Northern Ireland poised to make history as UK votes

Polls open for local and regional elections in Northern Ireland, Scotland, Wales and much of England.

A woman walks outside a polling station in St Peter's Church of Ireland on the day of the Northern Ireland Assembly elections in Belfast
A woman walks outside a polling station in St Peter's Church of Ireland on the day of the Northern Ireland Assembly elections in Belfast [Clodagh Kilcoyne/Reuters]

Polls have opened across the UK in local and regional elections that could prove historic in Northern Ireland and heap further pressure on embattled Prime Minister Boris Johnson.

The contest for the devolved assembly in Belfast could see a pro-Irish reunification nationalist party win for the first time in the troubled history of Northern Ireland.

The results of Thursday’s polls, which are expected from Friday, could have huge constitutional implications for the four-nation UK’s future, with predicted victors Sinn Féin committed to a vote in the province on reunification with Ireland.

Polls opened at 06:00 GMT on Thursday for the election of councils in Scotland, Wales and much of England, with Johnson facing a potentially pivotal mid-term popularity test.

Poor results could reignite simmering discontent within his ruling Conservatives about his leadership, after a string of recent scandals.

Regional inequality

Johnson, 57, won by a landslide in the 2019 general election by promising to take Britain out of the European Union, and reverse rampant regional inequality.

Despite making good on his Brexit pledge, the coronavirus pandemic largely stalled his domestic plans.

But his position has been put in jeopardy because of anger at revelations of lockdown-breaking parties at his Downing Street office and a cost-of-living crisis.

Heavy losses could revive calls among Tory MPs to trigger an internal contest to overthrow Johnson as party leader and from power.

The polls should also point to whether the main opposition Labour party poses a serious threat, as it tries to make inroads across England despite defending the many gains it made at the last local elections in 2018.

Labour is bidding to leapfrog over the Conservatives into second place in Scotland, behind the pro-independence Scottish National Party (SNP), and remain the largest party in Wales, where 16- and 17-year-olds are eligible to vote for the first time.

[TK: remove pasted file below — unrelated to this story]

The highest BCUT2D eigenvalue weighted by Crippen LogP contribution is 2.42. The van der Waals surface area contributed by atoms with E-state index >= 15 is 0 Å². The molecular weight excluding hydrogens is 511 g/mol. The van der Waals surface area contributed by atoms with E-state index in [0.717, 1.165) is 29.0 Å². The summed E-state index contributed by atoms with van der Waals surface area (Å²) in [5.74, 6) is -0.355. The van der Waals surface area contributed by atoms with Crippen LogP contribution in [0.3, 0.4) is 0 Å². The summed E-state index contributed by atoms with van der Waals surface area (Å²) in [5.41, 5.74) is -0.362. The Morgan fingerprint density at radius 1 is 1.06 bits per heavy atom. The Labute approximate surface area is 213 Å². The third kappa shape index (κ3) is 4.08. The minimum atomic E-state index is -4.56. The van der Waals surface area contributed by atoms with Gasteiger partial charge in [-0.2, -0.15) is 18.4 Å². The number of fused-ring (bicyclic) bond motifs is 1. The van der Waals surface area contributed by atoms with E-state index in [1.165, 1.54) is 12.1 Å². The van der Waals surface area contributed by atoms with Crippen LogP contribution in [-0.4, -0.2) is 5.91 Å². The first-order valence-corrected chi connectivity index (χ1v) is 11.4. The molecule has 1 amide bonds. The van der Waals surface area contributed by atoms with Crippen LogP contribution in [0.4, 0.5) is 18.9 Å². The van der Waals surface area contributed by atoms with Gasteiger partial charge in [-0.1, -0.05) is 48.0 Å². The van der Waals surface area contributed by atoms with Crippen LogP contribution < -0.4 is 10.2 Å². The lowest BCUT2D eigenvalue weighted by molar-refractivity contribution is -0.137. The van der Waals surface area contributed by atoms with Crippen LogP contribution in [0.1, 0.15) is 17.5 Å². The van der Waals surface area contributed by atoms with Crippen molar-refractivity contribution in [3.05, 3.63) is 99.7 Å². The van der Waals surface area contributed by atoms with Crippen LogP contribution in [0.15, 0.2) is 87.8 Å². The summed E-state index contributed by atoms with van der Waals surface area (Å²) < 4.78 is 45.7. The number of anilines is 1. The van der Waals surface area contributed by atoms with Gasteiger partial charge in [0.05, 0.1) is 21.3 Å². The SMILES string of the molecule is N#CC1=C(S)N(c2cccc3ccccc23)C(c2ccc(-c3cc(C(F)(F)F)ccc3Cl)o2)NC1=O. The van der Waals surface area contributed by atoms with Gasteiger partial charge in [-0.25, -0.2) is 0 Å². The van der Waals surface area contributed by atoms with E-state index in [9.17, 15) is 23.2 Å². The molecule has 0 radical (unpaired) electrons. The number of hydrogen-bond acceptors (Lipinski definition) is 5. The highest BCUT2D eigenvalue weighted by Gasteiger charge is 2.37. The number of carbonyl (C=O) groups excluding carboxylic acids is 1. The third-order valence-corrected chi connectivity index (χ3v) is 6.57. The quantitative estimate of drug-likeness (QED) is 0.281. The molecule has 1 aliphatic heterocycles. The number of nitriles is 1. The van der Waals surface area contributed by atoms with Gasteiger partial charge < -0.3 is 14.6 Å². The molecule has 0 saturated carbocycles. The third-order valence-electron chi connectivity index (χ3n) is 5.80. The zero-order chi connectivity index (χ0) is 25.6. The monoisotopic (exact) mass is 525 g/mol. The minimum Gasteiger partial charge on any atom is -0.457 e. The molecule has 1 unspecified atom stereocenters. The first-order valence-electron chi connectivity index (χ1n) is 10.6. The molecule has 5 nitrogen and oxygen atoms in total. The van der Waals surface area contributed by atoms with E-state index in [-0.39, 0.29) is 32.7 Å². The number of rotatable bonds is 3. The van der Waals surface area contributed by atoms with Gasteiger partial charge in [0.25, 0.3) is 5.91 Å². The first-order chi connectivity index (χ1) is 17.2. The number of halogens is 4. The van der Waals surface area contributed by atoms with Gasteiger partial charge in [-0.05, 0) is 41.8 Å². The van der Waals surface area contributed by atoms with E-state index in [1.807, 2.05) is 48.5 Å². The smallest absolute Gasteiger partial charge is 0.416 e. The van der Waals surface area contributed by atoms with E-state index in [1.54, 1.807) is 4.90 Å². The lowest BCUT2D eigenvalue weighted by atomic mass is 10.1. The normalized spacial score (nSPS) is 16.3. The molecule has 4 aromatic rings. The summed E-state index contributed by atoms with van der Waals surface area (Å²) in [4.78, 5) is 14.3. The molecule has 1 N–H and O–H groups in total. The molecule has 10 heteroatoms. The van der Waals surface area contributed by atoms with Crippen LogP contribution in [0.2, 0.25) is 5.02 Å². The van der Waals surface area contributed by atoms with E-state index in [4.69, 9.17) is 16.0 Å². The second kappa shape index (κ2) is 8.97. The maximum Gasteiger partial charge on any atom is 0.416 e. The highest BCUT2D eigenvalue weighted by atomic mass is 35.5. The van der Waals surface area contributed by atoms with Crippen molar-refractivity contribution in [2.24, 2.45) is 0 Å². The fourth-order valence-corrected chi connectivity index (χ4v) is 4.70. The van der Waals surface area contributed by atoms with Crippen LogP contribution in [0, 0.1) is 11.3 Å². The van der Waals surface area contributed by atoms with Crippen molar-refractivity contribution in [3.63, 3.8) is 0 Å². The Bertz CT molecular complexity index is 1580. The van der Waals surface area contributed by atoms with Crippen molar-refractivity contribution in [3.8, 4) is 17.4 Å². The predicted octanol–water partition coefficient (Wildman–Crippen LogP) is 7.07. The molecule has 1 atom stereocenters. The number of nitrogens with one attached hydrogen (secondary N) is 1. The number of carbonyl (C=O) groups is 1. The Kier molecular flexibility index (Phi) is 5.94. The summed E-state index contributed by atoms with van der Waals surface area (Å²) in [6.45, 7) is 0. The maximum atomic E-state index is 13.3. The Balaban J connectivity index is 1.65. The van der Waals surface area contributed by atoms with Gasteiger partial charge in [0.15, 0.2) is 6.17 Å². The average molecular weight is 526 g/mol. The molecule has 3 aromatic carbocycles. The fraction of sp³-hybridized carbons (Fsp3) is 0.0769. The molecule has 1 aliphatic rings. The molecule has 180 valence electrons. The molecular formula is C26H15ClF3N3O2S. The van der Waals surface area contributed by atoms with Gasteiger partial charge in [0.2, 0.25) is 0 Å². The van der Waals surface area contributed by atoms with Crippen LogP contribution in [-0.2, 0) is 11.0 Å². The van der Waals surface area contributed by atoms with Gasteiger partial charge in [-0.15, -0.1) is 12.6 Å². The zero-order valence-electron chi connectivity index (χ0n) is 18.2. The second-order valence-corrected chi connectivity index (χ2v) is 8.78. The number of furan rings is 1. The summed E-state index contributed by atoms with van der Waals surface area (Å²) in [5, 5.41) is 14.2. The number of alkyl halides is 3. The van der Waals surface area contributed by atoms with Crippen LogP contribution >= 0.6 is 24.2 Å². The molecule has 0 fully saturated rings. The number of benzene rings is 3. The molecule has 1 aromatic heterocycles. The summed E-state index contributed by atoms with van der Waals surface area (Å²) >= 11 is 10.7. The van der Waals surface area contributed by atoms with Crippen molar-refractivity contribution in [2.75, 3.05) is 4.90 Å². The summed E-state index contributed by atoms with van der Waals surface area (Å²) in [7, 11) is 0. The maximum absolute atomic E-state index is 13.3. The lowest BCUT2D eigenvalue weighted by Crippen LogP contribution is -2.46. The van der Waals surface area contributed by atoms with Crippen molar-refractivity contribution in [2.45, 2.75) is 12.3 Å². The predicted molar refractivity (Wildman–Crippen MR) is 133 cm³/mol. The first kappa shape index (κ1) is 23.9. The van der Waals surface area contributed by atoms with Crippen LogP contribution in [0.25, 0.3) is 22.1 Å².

People walk past Election posters of Sinn Fein party Vice President Michelle O'Neill along the nationalist Falls Road, in Belfast
People walk past election posters of Sinn Féin Vice President Michelle O’Neill in Belfast [File: Clodagh Kilcoyne/Reuters]

The contest for Northern Ireland’s power-sharing assembly is set to capture attention after numerous polls put Sinn Féin ahead.

A University of Liverpool poll reported on Tuesday it remained on target to win comfortably with over a quarter of the vote.

The pro-UK Democratic Unionist Party (DUP) and cross-community Alliance Party were tied for second.

Deirdre Heenan, professor of social policy at Ulster University, said there was a feeling the election “really is momentous”.

“It will be a sea change if a nationalist becomes first minister,” she told the AFP news agency.

Sinn Féin – formerly the political wing of the IRA – has dialled down its calls for Irish unity during campaigning, saying it is “not fixated” on a date for a sovereignty poll, instead focusing on the rising cost of living and other local issues.

Future with pragmatism

Party Vice President Michelle O’Neill has insisted voters are “looking towards the future” with pragmatism rather than the dogmatism that has long been the hallmark of Northern Irish politics.

“They’re very much looking towards those of us that can work together versus those that don’t want to work together,” she said.

But her DUP rivals have sought to keep the spotlight on possible Irish reunification in the hope of bolstering their flagging fortunes.

In February, its first minister withdrew from the power-sharing government in protest at post-Brexit trade arrangements, prompting its collapse.

At a final election debate between the five biggest parties, DUP leader Jeffrey Donaldson reiterated the party would not form a new executive unless London rips up the trading terms, known as the Northern Ireland Protocol.

Although many unionist voters share DUP’s dislike for it, the party is also getting blamed.

On Belfast’s staunchly unionist Shankill Road, gift shop owner Alaine Allen paused from selling merchandise marking Queen Elizabeth II’s Platinum Jubilee to complain the Protocol is “killing small businesses”.

“Hopefully they’ll get in again, but no one’s actually working for the people,” the 58-year-old said.

England’s local vote

In England, the Conservatives are predicted to lose hundreds of councillors and even control of longtime strongholds in London to the main UK opposition Labour party.

“People across the country are going to focus on which government, which party, is going to deliver for them,” Johnson said this week.

He has tried to sideline the so-called “partygate” scandal that last month saw him become the first British prime minister to be fined for breaking the law while in office.

In Scotland, SNP leader Nicola Sturgeon is hoping a strong performance in contests for all 32 local authorities can lay the groundwork for another independence referendum.

Johnson has repeatedly rejected the push for a second poll, after Scots in 2014 voted by 55 percent to 45 percent not to break away.

Source: News Agencies